Blek Le Rat’s “Paraphernalia” piece for Vertical Gallery’s “Ratical” show

[email protected]:Your have worked all over the world, but this is your first time working and having a solo show in Chicago. What do you know of the city and your expectations for your time here?

 

Blek Le Rat: I stayed in 1975 in Joliet for a week  that’s all I know from the city ! I expect to paint some walls and leave my trace in the city. You know I have loved the USA for a long time now and to me it is like a consecration to show my work in your country. I am very proud of that.

Blek Le Rat in New York City

@jreich: How important is it to continue to work in the streets as you’re also showing work in gallery settings all around the world? Could you ever foresee yourself “retiring” from painting walls and only work in galleries?

 Blek Le Rat: I don’t want to paint illegally anymore because and I don’t want to have problems with the police anymore for graffiti. If i had the opportunity to paint legally in every city of the world I will make it  without any problem. Street art is made for the people who don’t have an access to art in galleries or museums. I have always wanted to touch these people. I also like galleries because it is the place where we can find art in a different way than in the streets  but I think it is important to show my work also in galleries because this art is ephemeral and doesn’t  stay in the street forever so it is very important to keep a trace and a memory of this art.

Blek Le Rat in Paris

@jreich You have obviously gained so much respect from other well-known street artists from Shepard Fairey to Banksy. Are there any current working street artists whose works you follow and look forward to seeing?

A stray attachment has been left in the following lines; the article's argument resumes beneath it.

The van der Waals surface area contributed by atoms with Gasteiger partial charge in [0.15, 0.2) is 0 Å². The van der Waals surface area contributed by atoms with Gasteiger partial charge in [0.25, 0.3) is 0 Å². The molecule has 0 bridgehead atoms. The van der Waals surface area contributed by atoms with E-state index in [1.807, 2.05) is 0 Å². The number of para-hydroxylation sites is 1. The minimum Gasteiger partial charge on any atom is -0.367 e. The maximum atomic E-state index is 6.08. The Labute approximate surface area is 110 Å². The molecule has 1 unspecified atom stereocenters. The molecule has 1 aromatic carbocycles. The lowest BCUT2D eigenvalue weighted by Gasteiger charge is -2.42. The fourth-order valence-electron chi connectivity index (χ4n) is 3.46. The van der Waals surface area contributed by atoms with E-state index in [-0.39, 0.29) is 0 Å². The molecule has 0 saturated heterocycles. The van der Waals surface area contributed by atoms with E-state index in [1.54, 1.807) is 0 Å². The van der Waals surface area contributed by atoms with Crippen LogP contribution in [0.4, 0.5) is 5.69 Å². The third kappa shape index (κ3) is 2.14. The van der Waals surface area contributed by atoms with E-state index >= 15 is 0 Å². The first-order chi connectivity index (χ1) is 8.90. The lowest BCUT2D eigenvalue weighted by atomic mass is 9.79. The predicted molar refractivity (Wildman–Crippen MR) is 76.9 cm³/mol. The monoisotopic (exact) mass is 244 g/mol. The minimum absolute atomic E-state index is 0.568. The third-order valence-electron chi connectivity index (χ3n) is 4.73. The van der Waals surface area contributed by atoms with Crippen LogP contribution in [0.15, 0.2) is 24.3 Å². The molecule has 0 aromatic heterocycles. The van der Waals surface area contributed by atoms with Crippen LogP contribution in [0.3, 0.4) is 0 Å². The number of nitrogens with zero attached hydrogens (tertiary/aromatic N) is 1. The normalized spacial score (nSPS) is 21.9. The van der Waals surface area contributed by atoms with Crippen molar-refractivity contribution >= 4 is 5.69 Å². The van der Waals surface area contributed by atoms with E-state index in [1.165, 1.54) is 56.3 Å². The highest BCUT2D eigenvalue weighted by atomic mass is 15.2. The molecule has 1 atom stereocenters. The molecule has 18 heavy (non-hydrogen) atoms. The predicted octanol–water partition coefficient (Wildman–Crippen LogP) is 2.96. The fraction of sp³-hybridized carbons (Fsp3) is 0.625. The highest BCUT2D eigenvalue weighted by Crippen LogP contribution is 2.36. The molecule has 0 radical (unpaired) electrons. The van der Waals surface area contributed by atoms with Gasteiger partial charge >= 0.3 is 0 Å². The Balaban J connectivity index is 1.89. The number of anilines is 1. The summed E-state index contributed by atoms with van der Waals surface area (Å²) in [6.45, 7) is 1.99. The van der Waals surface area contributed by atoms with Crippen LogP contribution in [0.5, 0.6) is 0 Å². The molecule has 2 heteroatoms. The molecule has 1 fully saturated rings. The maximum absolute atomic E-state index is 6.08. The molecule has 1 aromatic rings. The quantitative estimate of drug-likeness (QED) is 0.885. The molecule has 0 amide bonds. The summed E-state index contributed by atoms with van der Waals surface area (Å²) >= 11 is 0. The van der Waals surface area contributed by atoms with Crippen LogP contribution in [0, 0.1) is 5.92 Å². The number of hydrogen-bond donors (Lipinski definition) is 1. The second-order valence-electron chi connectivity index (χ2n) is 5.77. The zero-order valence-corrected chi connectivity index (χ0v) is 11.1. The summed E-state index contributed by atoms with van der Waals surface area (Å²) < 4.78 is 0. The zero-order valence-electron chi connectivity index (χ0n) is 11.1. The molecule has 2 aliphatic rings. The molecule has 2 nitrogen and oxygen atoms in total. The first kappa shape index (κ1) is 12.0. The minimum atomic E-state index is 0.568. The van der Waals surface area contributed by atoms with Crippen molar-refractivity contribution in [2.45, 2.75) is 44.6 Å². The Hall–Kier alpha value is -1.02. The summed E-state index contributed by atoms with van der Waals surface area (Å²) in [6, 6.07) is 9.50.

Blek Le Rat: I love Shepard Fairey. I remember having seen his work at the end of 90’s beginning of 2000s and I knew immediately that this was a great artist because he had already found his style and was different than the others. He is the most modern artist of this generation . He found a new concept in art and style of representation . I think there is only one or two artists like him in every generation . Warhol was one of them in his  generation of the 60’s Shepard is one of them in his time. I love British artists as well  they are very creative and free in their way to express their ideas. I love Slinkachu. Ben Eine is really great. Pure Evil and of course Banksy is really amazing!  I love artists who build something in their art and hate those who destroy.

@jreich: When you first started creating works on walls did you ever imagine doing it all over the world, and then selling your works?

Blek Le Rat: Yes I did , I remember to be sure in 1981 that graffiti was the future of art and would be accepted by the people as an art in its own right. I did not know that it would take so long though.

Blek’s Princess Diana in London

@jreich: Your career is like no other in the graffiti/street art world. Do you think about “retiring” from street art, or do you see yourself maintaining this output for many years to come?

Blek Le Rat: No , there is no retirement for artists. I gave the half of my life to this art and  I will continue until the end…

Blek’s “Ballerina” for “Ratical” at Vertical Gallery opening on April 1st

 

A big thank you to Blek for talking with us, and to Vertical Gallery for bringing Blek Le Rat to Chicago for his debut solo show. See you on April 1st!

For more on Blek Le Rat follow him on Instagram @blekleratoriginal

For more on Vertical Gallery at “Ratical” follow them @verticalgallery

Josh Reich

About Josh Reich

My introduction to art and street art was mostly through album artwork. I was drawn to Futura 2000 (via UNKLE), Steve "Espo" Powers (Tommy Guerro), Paul Insect (DJ Shadow), and Bansky (Blur) before I even knew what street art was. Spray paint is banned in my home town of Chicago, so the internet became my portal to the world as I leaned about amazing artists creating on walls all around the globe. My day job is in music, but I continue to have a strong passion and respect for artists of all mediums.